The Maoists are yet to return the property they ‘confiscated’ from individuals during the years of conflict -- something Prachanda pledged to do long ago, when he signed the Comprehensive Peace Agreement way back in 2006. The YCL is presently lying low, but its military structure has not yet been dismantled. Prachanda will now be judged more on delivery than on rhetoric. In other words, he may not have a reasonable spell of what is called a ‘honeymoon period’ which any new government would normally enjoy. The reason is simple: either as an insider or an outsider, the CPN-M has determined the course of politics and major political decisions in the country ever since they joined the peace process in April 2006.
Apart from the law and order situation being at its lowest ebb, the country has been suffering from acute shortages of fuel and cooking gas for the past two years, mainly due to the huge arrears of the Nepal Oil Corporation against the Indian Oil Corporation, the sole supplier for Nepal. The country’s far-western and some eastern areas have already been declared scarcity hit, with starvation looming large. The government’s ability to deliver, or lack thereof, will largely dictate how people will view the new government. Further, the UML and NC decision to stay away from the government not only makes the Constitution writing process difficult, it also endangers the peace process. That will have a direct bearing on the prospects of the government.
But Nepal’s politics has an equal, if not greater, external component as well. India mediated and brought the Maoist and pro-democracy forces together in the anti-monarchy platform, getting them to sign a 12-point Agreement way back in November 2005, but is now sore over the Maoists’ perceived pro-China tilt, seeing Prachanda’s recent visit to Beijing as evidence.
Prachanda has, at times, shown scant respect for India’s security concerns, and is on record having supported a ‘plebiscite’ in Jammu and Kashmir and in India’s Northeast. As he moved closer to the power, however, he and his deputy, Baburam Bhattarai, have tried to convince Delhi that they would respect India’s genuine security interests and not allow Nepal to be used against its southern neighbour. In the same breath, however, they have also said that all the major treaties that Nepal has signed with India need a review, if considered necessary, may be scrapped. The first such treaty they have in mind is the 1950 Treaty of Peace and Friendship, besides other agreements concerning hydro-projects. The day following his takeover, Prachanda said that the first ever hydro-power treaty that Nepal signed with India (the Kosi project) was a ‘historic blunder’ and that he would take the devastation caused by the Kosi flood on the Nepal side to the international community.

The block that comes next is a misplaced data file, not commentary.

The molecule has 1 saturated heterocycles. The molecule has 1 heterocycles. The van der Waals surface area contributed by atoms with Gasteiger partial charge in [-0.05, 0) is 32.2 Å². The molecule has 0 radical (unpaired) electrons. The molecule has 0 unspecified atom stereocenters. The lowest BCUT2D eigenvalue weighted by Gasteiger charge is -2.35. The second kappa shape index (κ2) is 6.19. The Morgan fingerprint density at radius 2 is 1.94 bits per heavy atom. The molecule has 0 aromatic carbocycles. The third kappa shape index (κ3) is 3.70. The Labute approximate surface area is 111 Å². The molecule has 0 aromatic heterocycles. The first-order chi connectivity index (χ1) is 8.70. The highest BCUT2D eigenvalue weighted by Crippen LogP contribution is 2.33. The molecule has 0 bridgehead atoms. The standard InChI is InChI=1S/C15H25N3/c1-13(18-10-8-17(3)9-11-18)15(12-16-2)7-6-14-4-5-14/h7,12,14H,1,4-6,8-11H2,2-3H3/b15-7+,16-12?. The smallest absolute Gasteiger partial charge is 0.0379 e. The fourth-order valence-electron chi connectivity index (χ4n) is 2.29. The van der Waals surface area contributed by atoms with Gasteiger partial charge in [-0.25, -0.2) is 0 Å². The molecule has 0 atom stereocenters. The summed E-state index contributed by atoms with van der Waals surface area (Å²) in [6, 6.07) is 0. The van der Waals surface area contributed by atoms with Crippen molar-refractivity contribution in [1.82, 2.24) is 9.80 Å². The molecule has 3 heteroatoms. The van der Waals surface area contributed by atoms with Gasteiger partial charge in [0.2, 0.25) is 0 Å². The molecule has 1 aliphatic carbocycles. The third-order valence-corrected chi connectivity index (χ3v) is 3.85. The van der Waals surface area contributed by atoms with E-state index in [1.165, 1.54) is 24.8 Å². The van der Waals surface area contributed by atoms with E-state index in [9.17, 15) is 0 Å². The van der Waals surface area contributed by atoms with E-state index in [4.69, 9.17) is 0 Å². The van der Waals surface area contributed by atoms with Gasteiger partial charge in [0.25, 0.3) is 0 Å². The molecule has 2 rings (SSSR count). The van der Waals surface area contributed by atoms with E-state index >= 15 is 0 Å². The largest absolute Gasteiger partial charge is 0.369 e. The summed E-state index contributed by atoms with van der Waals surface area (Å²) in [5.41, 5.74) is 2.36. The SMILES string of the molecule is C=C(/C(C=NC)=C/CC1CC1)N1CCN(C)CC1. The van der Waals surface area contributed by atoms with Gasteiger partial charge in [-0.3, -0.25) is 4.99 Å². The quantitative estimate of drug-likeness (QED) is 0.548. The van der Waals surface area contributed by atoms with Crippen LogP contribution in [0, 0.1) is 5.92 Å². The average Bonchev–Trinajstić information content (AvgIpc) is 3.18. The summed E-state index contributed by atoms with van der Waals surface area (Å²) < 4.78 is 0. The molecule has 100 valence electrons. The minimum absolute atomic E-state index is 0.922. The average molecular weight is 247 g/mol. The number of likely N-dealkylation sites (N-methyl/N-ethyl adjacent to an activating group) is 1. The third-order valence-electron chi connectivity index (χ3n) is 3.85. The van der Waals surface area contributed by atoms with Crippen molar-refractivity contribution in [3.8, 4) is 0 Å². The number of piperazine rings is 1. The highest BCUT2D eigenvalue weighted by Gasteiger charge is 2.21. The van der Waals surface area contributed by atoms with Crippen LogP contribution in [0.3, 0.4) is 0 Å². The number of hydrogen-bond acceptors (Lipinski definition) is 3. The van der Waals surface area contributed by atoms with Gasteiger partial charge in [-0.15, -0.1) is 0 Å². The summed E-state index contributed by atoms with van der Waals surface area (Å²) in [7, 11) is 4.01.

India’s Bharatiya Janata Party, mainly L.K. Advani, the party’s projected prime ministerial candidate for the 2009 elections, has accused the Manmohan Singh government of ‘outsourcing’ its Nepal policy to the Communist Party of India -- Marxist (CPI-M). Advani was equally critical of the world’s only Hindu kingdom being turned into a ‘secular republic’ without involving the people in this decision. The BJP’s possible return to power may not be the undoing of what has already happened in Nepal, but Prachanda has other reasons to fear the BJP’s return to power. Prachanda is likely to undertake a visit to India sooner than many think, as he also needs to address Delhi’s suspicion over his China visit.
There are other international players as well, who are cautiously watching
developments in Nepal. The EU has raked up the issue of suppression of the
‘Free Tibet’ movement (the CPN-M and the UML are two parties that have
‘denounced’ the free Tibet movement as something that Nepal should not be
encouraging). With Prachanda’s visit to China, and Beijing’s sensitivities
on the subject, Kathmandu’s ruthlessness towards the movement is almost
certain to increase. What is yet to be seen is how the EU will respond, and
whether any future repression will have a bearing on the grants and assistance
that Nepal receives from the EU. There is also the US, with the Maoists still
stuck with the ‘terrorist’ tag, warning the new rulers to adhere to
international standards of human rights and freedoms.
Balancing domestic and external compulsions will be a tough job indeed. It remains to be seen whether Prachanda’s party, which has not only survived and expanded on radical slogans and finally come to grab power, will allow the new government to be just a little more efficient, and forego their radical dream. But Prachanda’s chair will certainly start shaking the moment he gives more weight to his party’s programmes and policies. He will be equally vulnerable the moment he stops to listen to the EU and other liberal democratic constituencies. Prachanda is already sinking in the quagmire of a political system called democracy.
Yubaraj Ghimire is Editor, Samay and Newsfront, Kathmandu. Courtesy, the South Asia Intelligence Review of the South Asia Terrorism Portal